where \( q_{t} \) is the fraction of total anthropogenic forcing represented by CO2 over t years, and its reciprocal allows for non-CO2 forcings as well as the CO2 forcing; ΔF t is the radiative forcing in response to a change in atmospheric CO2 concentration over t years, which is the product of a constant k and the proportionate change (C t / C 0) in CO2 concentration over the period [3, 32]; r t is the transience fraction, which is the fraction of equilibrium sensitivity expected to be attained over t years; and λ is the equilibrium climate-sensitivity parameter, which is the product of the Planck sensitivity parameter λ 0 [4] and the open-loop or system gain G, which is itself the reciprocal of 1 minus the closed-loop gain g, which is in turn the product of λ 0 and the sum f t of all temperature feedbacks acting over the period.

This simple equation represents, in an elementary but revealing fashion, the essential determinants of the temperature response to any anthropogenic radiative perturbation of the climate and permits even the non-specialist to generate respectable approximate estimates of temperature response over time. It is not, of course, intended to replace the far more complex general-circulation models; rather, it is intended to illuminate them.

4 Parameters of the simple model

The parameters of the simple model are now described.

4.1 The CO2 fraction q t

The principal direct anthropogenic radiative forcing is CO2. Other influential greenhouse gases are CH4, N2O, and tropospheric O3. In AR4, it was estimated that CO2 would contribute some 70 % of total net anthropogenic forcing from 2001 to 2100, so that q 100 = 0.7. Likewise, AR5, on the RCP 8.5 business-as-usual radiative-forcing scenario, projects that CO2 concentration by 2100 will be 936 ppmv, but that the influence of other greenhouse gases will raise that value to 1,313 ppmv CO2 equivalent (CO2e), again implying a CO2 fraction q 100 = 0.7. Note that the discrepancy between ratios of forcings and of CO2 concentrations is small over the relevant intervals.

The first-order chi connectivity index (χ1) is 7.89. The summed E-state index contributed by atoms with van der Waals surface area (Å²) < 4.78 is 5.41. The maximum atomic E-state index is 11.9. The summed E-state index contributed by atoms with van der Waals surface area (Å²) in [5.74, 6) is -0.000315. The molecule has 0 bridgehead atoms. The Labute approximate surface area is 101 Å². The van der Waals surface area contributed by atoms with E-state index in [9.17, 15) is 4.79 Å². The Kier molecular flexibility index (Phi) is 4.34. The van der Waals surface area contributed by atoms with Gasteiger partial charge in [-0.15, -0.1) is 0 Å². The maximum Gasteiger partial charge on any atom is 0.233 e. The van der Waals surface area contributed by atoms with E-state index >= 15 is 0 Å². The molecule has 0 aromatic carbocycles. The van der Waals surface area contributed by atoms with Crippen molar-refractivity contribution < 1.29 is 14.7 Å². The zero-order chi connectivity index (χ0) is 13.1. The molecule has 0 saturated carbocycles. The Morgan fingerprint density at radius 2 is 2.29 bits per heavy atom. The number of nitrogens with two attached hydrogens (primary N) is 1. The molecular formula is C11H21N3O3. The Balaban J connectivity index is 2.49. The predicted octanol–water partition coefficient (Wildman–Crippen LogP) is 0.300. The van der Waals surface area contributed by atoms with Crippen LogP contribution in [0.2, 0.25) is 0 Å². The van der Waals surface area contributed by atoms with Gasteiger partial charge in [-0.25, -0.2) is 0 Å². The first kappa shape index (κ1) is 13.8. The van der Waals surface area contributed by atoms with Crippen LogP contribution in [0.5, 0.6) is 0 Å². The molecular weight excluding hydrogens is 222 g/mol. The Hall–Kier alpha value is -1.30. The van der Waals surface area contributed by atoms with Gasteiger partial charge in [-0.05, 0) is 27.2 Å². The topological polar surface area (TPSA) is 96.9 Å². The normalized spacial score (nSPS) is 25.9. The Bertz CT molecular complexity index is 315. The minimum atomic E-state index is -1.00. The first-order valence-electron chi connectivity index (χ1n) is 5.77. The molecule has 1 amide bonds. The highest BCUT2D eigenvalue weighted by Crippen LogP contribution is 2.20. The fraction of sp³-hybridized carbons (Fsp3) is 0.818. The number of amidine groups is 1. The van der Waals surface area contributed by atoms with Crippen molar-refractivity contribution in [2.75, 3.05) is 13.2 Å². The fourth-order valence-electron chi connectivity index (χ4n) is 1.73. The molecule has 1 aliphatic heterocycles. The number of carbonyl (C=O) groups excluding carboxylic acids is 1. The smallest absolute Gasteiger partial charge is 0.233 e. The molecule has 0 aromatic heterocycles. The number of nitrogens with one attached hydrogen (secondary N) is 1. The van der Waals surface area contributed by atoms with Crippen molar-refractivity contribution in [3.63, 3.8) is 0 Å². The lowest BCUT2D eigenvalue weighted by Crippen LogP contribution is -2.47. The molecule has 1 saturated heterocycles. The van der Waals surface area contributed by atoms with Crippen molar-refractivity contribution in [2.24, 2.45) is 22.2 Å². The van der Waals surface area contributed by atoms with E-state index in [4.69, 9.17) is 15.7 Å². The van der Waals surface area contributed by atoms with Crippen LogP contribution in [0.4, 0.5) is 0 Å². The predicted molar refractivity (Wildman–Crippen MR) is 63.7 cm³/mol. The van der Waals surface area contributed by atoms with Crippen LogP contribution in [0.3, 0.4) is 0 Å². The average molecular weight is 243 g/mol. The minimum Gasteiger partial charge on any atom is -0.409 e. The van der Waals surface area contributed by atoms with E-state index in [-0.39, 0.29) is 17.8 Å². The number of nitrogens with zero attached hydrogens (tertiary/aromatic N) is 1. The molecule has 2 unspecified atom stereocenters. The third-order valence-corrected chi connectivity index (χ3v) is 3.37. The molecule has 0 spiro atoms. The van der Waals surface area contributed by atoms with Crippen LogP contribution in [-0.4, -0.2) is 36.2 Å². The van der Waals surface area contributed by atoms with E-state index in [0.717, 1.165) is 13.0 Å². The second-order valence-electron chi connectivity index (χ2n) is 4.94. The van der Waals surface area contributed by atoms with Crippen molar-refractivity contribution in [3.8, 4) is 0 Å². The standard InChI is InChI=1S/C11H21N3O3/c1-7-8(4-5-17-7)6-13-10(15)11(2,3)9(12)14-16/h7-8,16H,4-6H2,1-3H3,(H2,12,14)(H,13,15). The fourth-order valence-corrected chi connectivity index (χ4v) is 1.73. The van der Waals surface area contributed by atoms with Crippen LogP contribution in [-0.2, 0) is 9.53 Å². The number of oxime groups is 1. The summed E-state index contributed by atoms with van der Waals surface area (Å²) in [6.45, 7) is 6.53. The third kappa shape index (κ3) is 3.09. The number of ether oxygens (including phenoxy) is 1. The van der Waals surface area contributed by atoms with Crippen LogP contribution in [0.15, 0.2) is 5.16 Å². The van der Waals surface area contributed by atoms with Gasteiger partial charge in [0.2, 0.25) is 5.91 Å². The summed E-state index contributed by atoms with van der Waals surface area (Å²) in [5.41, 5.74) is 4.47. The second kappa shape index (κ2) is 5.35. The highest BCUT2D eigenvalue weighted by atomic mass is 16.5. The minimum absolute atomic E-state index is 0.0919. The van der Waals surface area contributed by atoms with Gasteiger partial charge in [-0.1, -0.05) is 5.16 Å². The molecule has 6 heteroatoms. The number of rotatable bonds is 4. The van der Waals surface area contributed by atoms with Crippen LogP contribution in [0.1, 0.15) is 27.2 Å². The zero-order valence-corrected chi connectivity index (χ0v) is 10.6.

However, AR5 concludes at p. 165 that CO2 contributed 80 % of greenhouse-gas forcing from 2005 to 2011: “Based on updated in situ observations, this assessment concludes that these trends resulted in a 7.5 % increase in RF from GHGs from 2005 to 2011, with carbon dioxide (CO2) contributing 80 %.” Furthermore, models have greatly exaggerated the growth of atmospheric CH4 concentration. It is reasonable to suppose that CO2 will represent not <83 % of total anthropogenic forcings over the twenty-first century: i.e., q t  ≥ 0.83. To retain compatibility with IPCC’s practice of expressing the CO2 fraction q t as a percentage of total anthropogenic forcing, the convention has been retained here. Accordingly, the total anthropogenic forcing may be derived by taking the reciprocal of the CO2 fraction; thus, q t  ≥ 0.83 ⇒ q −1 t  ≤ 1.2. The CO2 radiative forcing (ΔF t ) is essentially being scaled by this factor, as a measure of weighting the CO2.

4.2 The CO2 radiative forcing ΔF t

The CO2 radiative forcing is the product of a coefficient k and the proportionate change in CO2 concentration [4]; thus, where C 0 is the unperturbed concentration,

$$ {\Updelta}F_{t} = k\left. {\ln (C_{t} /C_{0} ),\quad } \right|\quad k = 5.35. $$